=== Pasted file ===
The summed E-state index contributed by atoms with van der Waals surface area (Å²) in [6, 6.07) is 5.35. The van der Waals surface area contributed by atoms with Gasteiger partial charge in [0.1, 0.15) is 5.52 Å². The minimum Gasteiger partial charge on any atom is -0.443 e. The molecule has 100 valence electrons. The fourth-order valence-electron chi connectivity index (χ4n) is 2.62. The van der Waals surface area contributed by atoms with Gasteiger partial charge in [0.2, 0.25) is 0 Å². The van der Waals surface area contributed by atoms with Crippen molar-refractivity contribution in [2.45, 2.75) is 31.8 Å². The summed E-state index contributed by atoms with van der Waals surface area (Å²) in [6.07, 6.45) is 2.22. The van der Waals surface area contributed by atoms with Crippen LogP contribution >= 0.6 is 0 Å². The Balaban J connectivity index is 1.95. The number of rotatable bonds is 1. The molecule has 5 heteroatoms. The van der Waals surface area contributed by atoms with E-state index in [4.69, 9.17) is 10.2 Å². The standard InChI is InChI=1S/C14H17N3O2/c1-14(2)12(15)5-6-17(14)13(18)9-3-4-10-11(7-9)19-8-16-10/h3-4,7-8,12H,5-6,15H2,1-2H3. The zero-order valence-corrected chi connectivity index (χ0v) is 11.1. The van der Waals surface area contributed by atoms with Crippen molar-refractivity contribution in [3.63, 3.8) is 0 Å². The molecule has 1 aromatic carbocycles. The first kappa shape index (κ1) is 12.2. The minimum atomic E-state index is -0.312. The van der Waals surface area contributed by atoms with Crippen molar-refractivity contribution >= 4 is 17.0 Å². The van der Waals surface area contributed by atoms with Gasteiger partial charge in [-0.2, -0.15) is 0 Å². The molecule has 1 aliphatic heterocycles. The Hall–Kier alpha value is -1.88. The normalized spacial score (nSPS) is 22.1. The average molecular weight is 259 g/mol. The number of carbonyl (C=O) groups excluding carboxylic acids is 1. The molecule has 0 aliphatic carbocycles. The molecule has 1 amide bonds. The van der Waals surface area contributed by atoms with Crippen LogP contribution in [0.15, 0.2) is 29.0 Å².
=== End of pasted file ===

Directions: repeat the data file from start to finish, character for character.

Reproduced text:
The summed E-state index contributed by atoms with van der Waals surface area (Å²) in [6, 6.07) is 5.35. The van der Waals surface area contributed by atoms with Gasteiger partial charge in [0.1, 0.15) is 5.52 Å². The minimum Gasteiger partial charge on any atom is -0.443 e. The molecule has 100 valence electrons. The fourth-order valence-electron chi connectivity index (χ4n) is 2.62. The van der Waals surface area contributed by atoms with Gasteiger partial charge in [0.2, 0.25) is 0 Å². The van der Waals surface area contributed by atoms with Crippen molar-refractivity contribution in [2.45, 2.75) is 31.8 Å². The summed E-state index contributed by atoms with van der Waals surface area (Å²) in [6.07, 6.45) is 2.22. The van der Waals surface area contributed by atoms with Crippen LogP contribution >= 0.6 is 0 Å². The Balaban J connectivity index is 1.95. The number of rotatable bonds is 1. The molecule has 5 heteroatoms. The van der Waals surface area contributed by atoms with E-state index in [4.69, 9.17) is 10.2 Å². The standard InChI is InChI=1S/C14H17N3O2/c1-14(2)12(15)5-6-17(14)13(18)9-3-4-10-11(7-9)19-8-16-10/h3-4,7-8,12H,5-6,15H2,1-2H3. The zero-order valence-corrected chi connectivity index (χ0v) is 11.1. The van der Waals surface area contributed by atoms with Crippen molar-refractivity contribution in [3.63, 3.8) is 0 Å². The molecule has 1 aromatic carbocycles. The first kappa shape index (κ1) is 12.2. The minimum atomic E-state index is -0.312. The van der Waals surface area contributed by atoms with Crippen molar-refractivity contribution >= 4 is 17.0 Å². The van der Waals surface area contributed by atoms with Gasteiger partial charge in [-0.2, -0.15) is 0 Å². The molecule has 1 aliphatic heterocycles. The Hall–Kier alpha value is -1.88. The normalized spacial score (nSPS) is 22.1. The average molecular weight is 259 g/mol. The number of carbonyl (C=O) groups excluding carboxylic acids is 1. The molecule has 0 aliphatic carbocycles. The molecule has 1 amide bonds. The van der Waals surface area contributed by atoms with Crippen LogP contribution in [0.15, 0.2) is 29.0 Å².